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Rev. Nathan Brummel

I first saw the light of day on March 16, 1970 in the Pipestone County Hospital in rural Minnesota. I was the second child born to Allen and Sharon Brummel. I joined an older brother, Allen, who was a year and a half old. Later my parents were blessed with three daughters: Jodi, Shari, and Tiffany.

I look back with gratitude to God for the gift of my parents. What a blessing it was to have faithful parents, who were committed to the body of Christ. From my earliest years my mother taught me the great Bible stories. She taught me to memorize Psalter numbers and Bible passages. My father sacrificed until it hurt for my education. He was willing to be used in the church and the community on various boards and later as a volunteer for the Edgerton ambulance.

Some of my earliest memories involve visiting my Grandpa and Grandma Brummel’s farm, some seven miles away from my hometown of Edgerton. Later my Uncle Joe and Aunt Mary took over the farm and I have fond memories of visiting them. One time my brother and I stayed overnight at the farm. One of the cows had just had a calf. The old veterinarian from Edgerton, Dr. Kemp, came out to make sure all of the afterbirth was out of the cow. He soaped up his arm and it disappeared into the back of the cow. Since it was a hot day and flies were everywhere in the barn, and landing on his back, the vet commanded us boys to keep the flies off. We kept the flies off. We dried his sweaty back off with an old towel. After he was finished he handed us an aluminum bucket with the afterbirth and said: “Give this to your Aunt Mary and have her make you some hamburger.” To say the least, that didn’t look too appetizing.

I grew up in the little Dutch town of Edgerton, Minnesota. We lived across from our church and a block away from the Free Christian School, our grade school. Our school was a two-room schoolhouse. I had three teachers through ten grades. Carol Brands, then Miss De Jong, was my kindergarten teacher. Then for a few grades I was taught by Miss Hoekstra. Most memorable of all was her teaching of the Bible stories! Then from fourth grade to ninth grade I was taught by my “uncle” Peter Brummel. I am thankful for the sacrifices of those teachers.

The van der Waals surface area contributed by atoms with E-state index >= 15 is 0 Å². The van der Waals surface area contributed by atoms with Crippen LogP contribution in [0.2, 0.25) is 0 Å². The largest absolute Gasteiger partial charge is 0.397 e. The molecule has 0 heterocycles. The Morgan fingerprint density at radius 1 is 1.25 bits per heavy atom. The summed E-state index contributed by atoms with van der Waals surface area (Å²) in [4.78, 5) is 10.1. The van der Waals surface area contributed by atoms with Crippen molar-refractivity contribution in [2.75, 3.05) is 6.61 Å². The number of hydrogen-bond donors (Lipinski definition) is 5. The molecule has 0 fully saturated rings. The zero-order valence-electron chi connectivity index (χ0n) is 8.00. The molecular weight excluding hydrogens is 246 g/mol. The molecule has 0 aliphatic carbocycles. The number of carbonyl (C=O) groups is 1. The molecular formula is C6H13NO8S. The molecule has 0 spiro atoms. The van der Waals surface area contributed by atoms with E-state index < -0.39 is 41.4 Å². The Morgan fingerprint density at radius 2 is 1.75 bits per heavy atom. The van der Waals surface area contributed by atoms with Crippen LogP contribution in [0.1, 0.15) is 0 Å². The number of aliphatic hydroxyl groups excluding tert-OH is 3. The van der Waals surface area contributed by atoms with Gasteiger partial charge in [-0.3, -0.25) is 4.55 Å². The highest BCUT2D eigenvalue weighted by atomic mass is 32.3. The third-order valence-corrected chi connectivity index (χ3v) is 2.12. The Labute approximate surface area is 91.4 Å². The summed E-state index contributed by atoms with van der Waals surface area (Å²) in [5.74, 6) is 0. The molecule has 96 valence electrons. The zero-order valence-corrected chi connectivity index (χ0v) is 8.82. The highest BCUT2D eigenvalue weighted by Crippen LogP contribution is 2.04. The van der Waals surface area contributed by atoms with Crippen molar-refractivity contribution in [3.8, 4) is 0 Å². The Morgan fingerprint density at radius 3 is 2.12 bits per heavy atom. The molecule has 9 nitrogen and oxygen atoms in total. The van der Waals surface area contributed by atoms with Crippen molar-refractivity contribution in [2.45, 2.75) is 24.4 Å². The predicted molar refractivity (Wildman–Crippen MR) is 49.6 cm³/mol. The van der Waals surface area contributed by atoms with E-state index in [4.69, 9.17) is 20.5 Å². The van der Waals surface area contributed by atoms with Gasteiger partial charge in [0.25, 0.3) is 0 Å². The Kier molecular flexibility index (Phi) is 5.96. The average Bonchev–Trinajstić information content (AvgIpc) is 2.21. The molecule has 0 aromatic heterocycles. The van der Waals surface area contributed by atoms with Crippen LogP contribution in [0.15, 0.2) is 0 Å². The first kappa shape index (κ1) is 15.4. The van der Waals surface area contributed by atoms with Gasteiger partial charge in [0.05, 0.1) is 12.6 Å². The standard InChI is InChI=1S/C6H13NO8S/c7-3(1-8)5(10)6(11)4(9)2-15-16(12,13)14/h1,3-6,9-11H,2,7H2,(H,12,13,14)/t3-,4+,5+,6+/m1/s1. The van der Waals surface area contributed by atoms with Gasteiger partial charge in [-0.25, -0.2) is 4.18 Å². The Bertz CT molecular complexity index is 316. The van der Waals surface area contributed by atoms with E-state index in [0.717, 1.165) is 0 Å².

When I was in grade school my father quit his job as assistant editor of the Edgerton Enterprise, the local newspaper, and bought out two shoe businesses in town and opened Brummel’s Sewing and Shoes. For a few years my parents had run a sewing machine business out of the house.

Growing up, our life centered around the church and school. When I was young the Slopsema family moved to Edgerton. Thereafter I had a very tall pastor and as the years passed my siblings and I spent many happy hours playing with the Slopsema girls.

Summers in Edgerton were carefree times, at least before I was 14 or 15 and started working for local farmers. Almost every day my friends, Steve and Tim, and I would ride our bikes to the public swimming pool. Afterwards we would stop by Brummel’s Bakery, owned by my Uncle Andy, and eat donuts and rolls and cookies. Yet I was skinny. My uncle would probably be able to retire now if we hadn’t eaten so many free donuts.

Some of the hobbies I enjoy now began when I was a boy. Since my father was the hunting and fishing editor for the newspaper, he had a good excuse for taking us fishing or hunting. He always outfished us boys. When I was 13 my parents finally gave me a dog after I had begged for one for years. Later he would hunt pheasants with me. I remember when a jackrabbit jumped up in front of me and I shot and missed. My dog, Duke, took off chasing the rabbit, and disappeared over a hill. When I came over the rise I found out that my dog had caught the jackrabbit. He must have figured that he had to take up the slack for me.

Once a year the Brummel relation would converge on a lake in Minnesota for camping. Today our family still likes to camp, although having a baby does pose special challenges for tenting.